Then we are introduced to the female interest, who is of emphatically lower class, though a lovely and intelligent young woman.  She is, as the narrator makes clear more than once, of “a superior type”, and he probably thinks that she can be coached, Pygmalion-like, to fit in with his own few intimates.  In this day and age, it is really quite amazing to realise how firmly people were categorised (not least by themselves!), in Britain less than 80 years ago.  Thus for myself, a child of the 50’s, I found Mollie (also referred to,  but never addressed as, Sixpence) a little too subordinate, passive and polite.  Not that the lovely girl lacks spirit or a firm perception of matters, and her major decision in the narrative is certainly impressive.  A minor cavil here is that Mollie is reported to hail from Preston, but that she and her less-lovely brother speak (and Shute can represent accents perfectly well) in a lower-class Southern mode.  One way of indicating the latter, here and in many other of the books, is the use of “ever so …” in place of “very” – and I confess to becoming a little tired of the phrase “ever so lovely” in this early Shute.
    Another mild surprise for the modern reader (that is, one not brought up  from around 1940 to 1965) is the poor light in which the story’s police are shown.  Their efforts to prevent / contain serious and dangerous crime seem blinkered and inept, while the narrator becomes positively antagonistic to their methods – which seemed reasonable to me – of interrogation.  Most police officers involved are as anonymous as the servants, though two of them at least undergo great peril and discomfort in the line of faithful duty.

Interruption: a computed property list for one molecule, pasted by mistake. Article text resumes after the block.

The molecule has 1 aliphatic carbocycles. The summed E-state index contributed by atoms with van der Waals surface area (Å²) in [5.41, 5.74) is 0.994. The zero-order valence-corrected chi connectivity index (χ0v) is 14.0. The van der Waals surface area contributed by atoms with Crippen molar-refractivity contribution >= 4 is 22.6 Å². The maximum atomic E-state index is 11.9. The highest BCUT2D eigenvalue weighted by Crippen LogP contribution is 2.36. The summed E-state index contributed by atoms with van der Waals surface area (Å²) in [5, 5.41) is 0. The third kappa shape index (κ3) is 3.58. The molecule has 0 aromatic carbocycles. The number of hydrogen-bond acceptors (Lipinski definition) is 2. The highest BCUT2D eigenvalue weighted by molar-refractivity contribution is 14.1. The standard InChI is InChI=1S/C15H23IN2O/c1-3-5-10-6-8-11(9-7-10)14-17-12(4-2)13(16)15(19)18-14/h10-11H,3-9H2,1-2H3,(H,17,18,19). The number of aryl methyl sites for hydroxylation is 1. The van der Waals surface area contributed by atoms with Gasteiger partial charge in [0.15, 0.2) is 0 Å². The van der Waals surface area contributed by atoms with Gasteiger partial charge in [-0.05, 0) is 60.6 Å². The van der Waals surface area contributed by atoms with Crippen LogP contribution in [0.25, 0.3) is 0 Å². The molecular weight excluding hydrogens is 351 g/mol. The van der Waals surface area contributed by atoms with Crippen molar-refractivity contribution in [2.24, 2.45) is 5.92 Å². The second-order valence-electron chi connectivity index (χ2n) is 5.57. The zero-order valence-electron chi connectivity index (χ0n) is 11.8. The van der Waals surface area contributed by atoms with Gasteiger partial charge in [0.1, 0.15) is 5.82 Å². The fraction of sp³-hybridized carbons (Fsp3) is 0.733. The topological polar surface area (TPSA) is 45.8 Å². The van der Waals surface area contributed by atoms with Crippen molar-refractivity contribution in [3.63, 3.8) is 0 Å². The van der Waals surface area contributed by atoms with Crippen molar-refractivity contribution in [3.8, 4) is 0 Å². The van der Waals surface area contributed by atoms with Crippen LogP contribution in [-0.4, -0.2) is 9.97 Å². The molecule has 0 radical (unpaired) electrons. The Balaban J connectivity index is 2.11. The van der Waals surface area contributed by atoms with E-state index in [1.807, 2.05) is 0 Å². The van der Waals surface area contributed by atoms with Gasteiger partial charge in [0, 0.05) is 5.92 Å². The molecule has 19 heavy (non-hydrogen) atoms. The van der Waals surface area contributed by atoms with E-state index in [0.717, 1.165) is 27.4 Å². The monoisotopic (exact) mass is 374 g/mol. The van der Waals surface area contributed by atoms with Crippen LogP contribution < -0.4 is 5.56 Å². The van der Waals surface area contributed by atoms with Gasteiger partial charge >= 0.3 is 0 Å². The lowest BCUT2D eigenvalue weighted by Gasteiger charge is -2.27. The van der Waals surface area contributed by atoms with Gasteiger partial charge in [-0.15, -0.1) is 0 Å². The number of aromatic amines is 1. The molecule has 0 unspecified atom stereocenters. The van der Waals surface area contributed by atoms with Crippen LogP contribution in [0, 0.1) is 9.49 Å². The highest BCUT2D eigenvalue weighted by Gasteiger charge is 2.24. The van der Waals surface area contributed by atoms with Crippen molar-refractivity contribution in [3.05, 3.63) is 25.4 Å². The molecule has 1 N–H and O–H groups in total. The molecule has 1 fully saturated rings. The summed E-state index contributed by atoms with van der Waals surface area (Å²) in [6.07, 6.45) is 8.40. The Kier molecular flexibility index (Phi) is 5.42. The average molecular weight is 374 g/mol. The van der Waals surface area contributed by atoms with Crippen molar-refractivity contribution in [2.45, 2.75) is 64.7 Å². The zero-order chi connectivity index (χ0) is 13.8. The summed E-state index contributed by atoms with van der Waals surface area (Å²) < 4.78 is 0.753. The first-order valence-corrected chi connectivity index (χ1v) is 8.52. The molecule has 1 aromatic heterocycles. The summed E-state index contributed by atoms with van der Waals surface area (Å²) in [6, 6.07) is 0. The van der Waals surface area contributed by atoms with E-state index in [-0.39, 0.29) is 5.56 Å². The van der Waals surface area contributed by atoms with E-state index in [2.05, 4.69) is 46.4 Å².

Two minor characters typically fit perfectly into the story – viz., an aviator/businessman, knighted for his services to the export drive, and his kindly, upper-class (probably long-suffering) wife who is cousin to the rugged Cdr. Stevenson.  Mention of their Tiger Moth and leather flying helmets is so authentically 1930’s English Summer.  Also authentic are the novel’s small-boat sailing passages, set largely in and around Dartmouth.  Shute obviously treasured this whole scene from an early age, and had the gift of making it all – even to a perfect lubber like myself – seem fascinating and real, and “lovely”.
    There are villains to be opposeded in this slightly Buchan-esque  thriller / romance, but much as with the earlier Hannay escapades, they remain for the most part in the background.  From memory, only the master criminal, encountered at the end, is afforded any dialogue.  If there is a gap in Shute’s range of plots and characters, it’s that he did not “do” real nasties.  Too nice a man, I think.  As for the plot of Road, it depends heavily on one, possibly two, coincidences involving Devon and the distant city of Leeds.  But, since life is in fact much stranger than fiction, we can forgive that.
    And then there is the masterly Commander himself.  An impressive character and pillar of the local well-to-do, he nevertheless is capable of driving passion and violence if provoked.  He has, of course, “a past”, to balance his not-very-abstemious though exemplary industry.  And his handling of matters to wreak vengeance upon (or dispense justice to? Take yer pick!)  some evil-doers makes for a wonderfully satisfying climax.  That is, the culmination to a finely-crafted tale complete, to my mind, with a suitably haunting title.  Read it, by all means, if you’ve not already;  I doubt that you’ll be disappointed.

FROM Cedric

Mr. Honey haunts an engineer

Engineer regrets his hesitation to act against higher authority:



An interesting newsletter this month I think.
Alison, Bettina and I will be there on 3 September.

From the Netherlands, where one day it is summer and the next day it is autumn. (Today autumn)

See you all next month.